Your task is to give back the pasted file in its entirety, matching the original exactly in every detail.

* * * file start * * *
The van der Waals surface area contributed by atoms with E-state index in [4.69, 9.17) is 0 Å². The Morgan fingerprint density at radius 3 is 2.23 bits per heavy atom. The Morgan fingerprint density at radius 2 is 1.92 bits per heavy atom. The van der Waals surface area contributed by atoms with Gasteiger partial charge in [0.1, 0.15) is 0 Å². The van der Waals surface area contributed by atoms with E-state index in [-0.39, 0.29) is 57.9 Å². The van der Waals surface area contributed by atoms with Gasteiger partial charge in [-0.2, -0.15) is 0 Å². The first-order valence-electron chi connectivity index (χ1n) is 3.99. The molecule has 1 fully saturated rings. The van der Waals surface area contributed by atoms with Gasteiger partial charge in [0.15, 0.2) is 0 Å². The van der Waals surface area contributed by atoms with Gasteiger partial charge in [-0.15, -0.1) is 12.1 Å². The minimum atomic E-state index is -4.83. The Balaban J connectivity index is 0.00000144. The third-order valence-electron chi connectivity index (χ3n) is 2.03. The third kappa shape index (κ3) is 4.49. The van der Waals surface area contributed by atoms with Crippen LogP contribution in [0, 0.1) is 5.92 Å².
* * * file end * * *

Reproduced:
The van der Waals surface area contributed by atoms with E-state index in [4.69, 9.17) is 0 Å². The Morgan fingerprint density at radius 3 is 2.23 bits per heavy atom. The Morgan fingerprint density at radius 2 is 1.92 bits per heavy atom. The van der Waals surface area contributed by atoms with Gasteiger partial charge in [0.1, 0.15) is 0 Å². The van der Waals surface area contributed by atoms with E-state index in [-0.39, 0.29) is 57.9 Å². The van der Waals surface area contributed by atoms with Gasteiger partial charge in [-0.2, -0.15) is 0 Å². The first-order valence-electron chi connectivity index (χ1n) is 3.99. The molecule has 1 fully saturated rings. The van der Waals surface area contributed by atoms with Gasteiger partial charge in [0.15, 0.2) is 0 Å². The van der Waals surface area contributed by atoms with Gasteiger partial charge in [-0.15, -0.1) is 12.1 Å². The minimum atomic E-state index is -4.83. The Balaban J connectivity index is 0.00000144. The third-order valence-electron chi connectivity index (χ3n) is 2.03. The third kappa shape index (κ3) is 4.49. The van der Waals surface area contributed by atoms with Crippen LogP contribution in [0, 0.1) is 5.92 Å².